There is a Q&A with Claudia at 3:30 pm on January 26th in room 100-104 McKenna Hall--Everyone is welcome!
This biannual literary event commemorates our esteemed colleague, the poet, scholar and teacher, Ernest Sandeen. A distinguished senior poet is invited to give the reading and selects a younger poet to read alongside him or her, thus honoring both Ernest Sandeen’s accomplishment as a poet and his many decades of mentorship at the University of Notre Dame. In this spirit, Claudia Rankine has selected the poet Solmaz Sharif to join her for this reading.
Claudia Rankine, the recipient of a 2016 MacArthur ‘genius’ grant, is the author of five collections of poetry including Citizen: An American Lyric and Don’t Let Me Be Lonely; two plays including Provenance of Beauty: A South Bronx Travelogue; and numerous video collaborations. She is the editor of several anthologies including The Racial imaginary: Writers on Race in the Life of the Mind and America Poets int the 21st Century. For Citizen, Rankine won the Forward Prize for Poetry, the National Book Critics Circle Award for Poetry, the Los Angeles Times Book Award, the PEN Open Book Award, and the NAACP Image Award. A finalist for the National Book Award, Citizen also holds the distinction of being the only poetry book to be a New York Times bestseller in the non-fiction category. Among her numerous awards and honors, Rankine is the recipient of the Poets & Writers’ Jackson Poetry Prize and fellowships from the Lannan Foundation and the National Endowment for the Arts. She lives in New York City and teaches at Yale University as the Frederick Iseman Professor of Poetry.
Born in Istanbul to Iranian parents, Solmaz Sharif holds degrees from U.C. Berkeley, where she studied and taught with June Jordan’s Poetry for the People, and New York University. Her work has appeared in The New Republic, Poetry, The Kenyon Review, and others. The former managing director of the Asian American Writers’ Workshop, her work has been recognized with a “Discovery”/Boston Review Poetry Prize, scholarships the Bread Loaf Writers’ Conference, a winter fellowship at the Fine Arts Work Center in Provincetown, an NEA fellowship, and a Stegner Fellowship. She has most recently been selected to receive a 2014 Rona Jaffe Foundation Writer’s Award as well as a Ruth Lilly and Dorothy Sargent Rosenberg Fellowship. She is currently a lecturer at Stanford University. Her first poetry collection, LOOK, published by Graywolf Press in 2016, is a finalist for the National Book Award.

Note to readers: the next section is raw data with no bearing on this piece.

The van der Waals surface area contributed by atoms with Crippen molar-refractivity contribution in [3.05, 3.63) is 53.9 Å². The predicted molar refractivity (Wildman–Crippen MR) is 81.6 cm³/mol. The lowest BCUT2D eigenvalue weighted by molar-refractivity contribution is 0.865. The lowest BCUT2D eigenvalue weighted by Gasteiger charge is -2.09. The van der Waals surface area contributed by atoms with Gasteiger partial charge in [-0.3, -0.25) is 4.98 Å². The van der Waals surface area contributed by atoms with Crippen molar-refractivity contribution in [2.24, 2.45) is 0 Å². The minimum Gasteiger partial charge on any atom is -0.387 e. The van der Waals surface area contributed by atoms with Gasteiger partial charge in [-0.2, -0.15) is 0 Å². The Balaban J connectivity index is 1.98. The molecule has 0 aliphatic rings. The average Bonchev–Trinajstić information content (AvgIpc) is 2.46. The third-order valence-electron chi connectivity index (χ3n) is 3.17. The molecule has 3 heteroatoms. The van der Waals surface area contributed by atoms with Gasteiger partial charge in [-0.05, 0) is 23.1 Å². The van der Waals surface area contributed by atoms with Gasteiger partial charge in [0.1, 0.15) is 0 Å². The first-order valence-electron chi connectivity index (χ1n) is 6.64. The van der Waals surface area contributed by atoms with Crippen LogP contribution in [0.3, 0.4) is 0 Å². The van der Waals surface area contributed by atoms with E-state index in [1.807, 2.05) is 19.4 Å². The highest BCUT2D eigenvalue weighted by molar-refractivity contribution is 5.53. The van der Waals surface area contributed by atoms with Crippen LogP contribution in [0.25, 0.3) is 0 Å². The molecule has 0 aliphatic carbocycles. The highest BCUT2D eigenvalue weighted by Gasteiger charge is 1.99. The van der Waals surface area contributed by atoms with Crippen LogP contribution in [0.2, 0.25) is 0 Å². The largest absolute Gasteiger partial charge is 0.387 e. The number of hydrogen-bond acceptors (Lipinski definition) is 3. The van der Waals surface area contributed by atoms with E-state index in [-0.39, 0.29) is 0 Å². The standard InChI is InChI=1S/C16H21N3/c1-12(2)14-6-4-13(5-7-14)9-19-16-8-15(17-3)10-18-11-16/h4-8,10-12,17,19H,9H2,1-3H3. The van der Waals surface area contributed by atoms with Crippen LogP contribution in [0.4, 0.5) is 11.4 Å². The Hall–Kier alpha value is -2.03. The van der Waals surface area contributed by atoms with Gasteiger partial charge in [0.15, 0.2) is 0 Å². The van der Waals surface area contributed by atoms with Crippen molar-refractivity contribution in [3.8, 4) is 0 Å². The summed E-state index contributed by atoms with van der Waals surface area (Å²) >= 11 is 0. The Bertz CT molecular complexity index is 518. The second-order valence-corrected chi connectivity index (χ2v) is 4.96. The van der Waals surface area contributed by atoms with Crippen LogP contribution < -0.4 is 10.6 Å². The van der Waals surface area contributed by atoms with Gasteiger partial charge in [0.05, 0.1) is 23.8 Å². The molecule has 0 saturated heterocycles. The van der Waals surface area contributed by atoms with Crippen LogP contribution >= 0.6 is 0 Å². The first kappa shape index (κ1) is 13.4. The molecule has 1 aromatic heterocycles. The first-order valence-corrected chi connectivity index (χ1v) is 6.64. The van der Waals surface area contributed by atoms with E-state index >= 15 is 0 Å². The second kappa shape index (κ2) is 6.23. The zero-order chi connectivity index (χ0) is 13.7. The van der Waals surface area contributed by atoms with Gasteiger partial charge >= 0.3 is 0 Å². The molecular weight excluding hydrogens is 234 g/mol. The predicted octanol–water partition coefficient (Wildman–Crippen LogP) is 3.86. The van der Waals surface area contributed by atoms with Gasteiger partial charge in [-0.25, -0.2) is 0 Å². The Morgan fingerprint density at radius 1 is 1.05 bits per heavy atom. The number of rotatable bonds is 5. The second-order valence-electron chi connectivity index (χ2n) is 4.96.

A poet, scholar, and longtime professor at Notre Dame, Ernest Sandeen (1908-1997) published poems in such journals as Hudson Review, The New Yorker, Prairie Schooner, Sewanee Review, Iowa Review, and Poetry. His Collected Poems (1977) includes work from three earlier volumes: Antennas of Silence (1953), Children and Older Strangers (1962), and Like Any Road Anywhere (1976). A Later Day, Another Year was published in 1989 and Can These Bones Live? appeared in 1994. He retired from teaching at the University of Notre Dame in 1978. His Collected Poems 1953 - 1994 was published in 2001.
Sandeen set an exemplary standard for teaching at Notre Dame and his dedication is warmly remembered. He convened his poetry writing classes in the living room of his home, where he and his wife, Eileen, were the hosts of countless dinners that became legendary among students.
A native of Warren County, Ill., near Galesburg, professor Sandeen graduated from Knox College in 1931 and won a fellowship to Oxford University. He earned a Ph.D. from the University of Iowa, writing his dissertation on Ralph Waldo Emerson.
The second annual Ernest Sandeen Memorial Reading is funded by the Ernest Sandeen Endowment and the Sturtevant Fund and is co-sponsored by the Creative Writing Program, the Department of English, the Office of the Provost’s Distinguished Women Lecturers Fund, American Studies, Multicultural Student Programs and Services, Letras Latinas, Institute for Latino Studies, Gender Studies, First Year of Studies, Africana Studies, the Department of Art, Art History and Design, and the Center for Social Concerns.